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the actual patient and the near relative,

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because what's happening to their relative, it's upsetting.

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One more and you're there.

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So you have got to treat both.

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We're on the way, sir. We'll be going a bit fast.

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That's all right. All right? OK.

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That's so your wife can have the best treatment possible

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in the shortest time, all right? OK.

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I seem to be able to talk with people and have empathy with them.

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But I think we've all got this compassionate side,

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otherwise you wouldn't do this job.

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There's a hospital two miles away,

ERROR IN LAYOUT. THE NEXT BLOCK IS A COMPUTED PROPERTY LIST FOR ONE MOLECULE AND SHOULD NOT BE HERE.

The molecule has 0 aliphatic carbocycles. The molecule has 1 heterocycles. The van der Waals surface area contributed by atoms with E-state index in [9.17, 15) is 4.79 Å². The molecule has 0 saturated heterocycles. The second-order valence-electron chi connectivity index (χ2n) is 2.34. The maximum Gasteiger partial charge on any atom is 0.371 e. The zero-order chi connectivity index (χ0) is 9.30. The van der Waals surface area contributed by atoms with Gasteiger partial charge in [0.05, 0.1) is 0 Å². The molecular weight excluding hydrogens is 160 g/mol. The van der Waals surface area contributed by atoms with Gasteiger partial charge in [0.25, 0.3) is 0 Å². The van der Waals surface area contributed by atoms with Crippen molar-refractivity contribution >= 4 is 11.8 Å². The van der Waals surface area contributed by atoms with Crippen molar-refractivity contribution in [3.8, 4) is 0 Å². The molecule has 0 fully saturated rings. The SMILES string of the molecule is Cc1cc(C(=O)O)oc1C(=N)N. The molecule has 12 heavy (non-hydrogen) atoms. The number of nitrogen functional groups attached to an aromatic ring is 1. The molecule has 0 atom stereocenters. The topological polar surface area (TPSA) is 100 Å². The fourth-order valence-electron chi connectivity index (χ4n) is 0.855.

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but Denise needs specialist care from the cardiac unit

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at Royal Stoke and that is 16 miles away.

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At this time of day, even on blue lights,

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because it's really busy up there,

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it's going to be about 20 minutes and it's all time critical now.

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SIRENS BLARE

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Oh, my God.

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They're not going to let you through.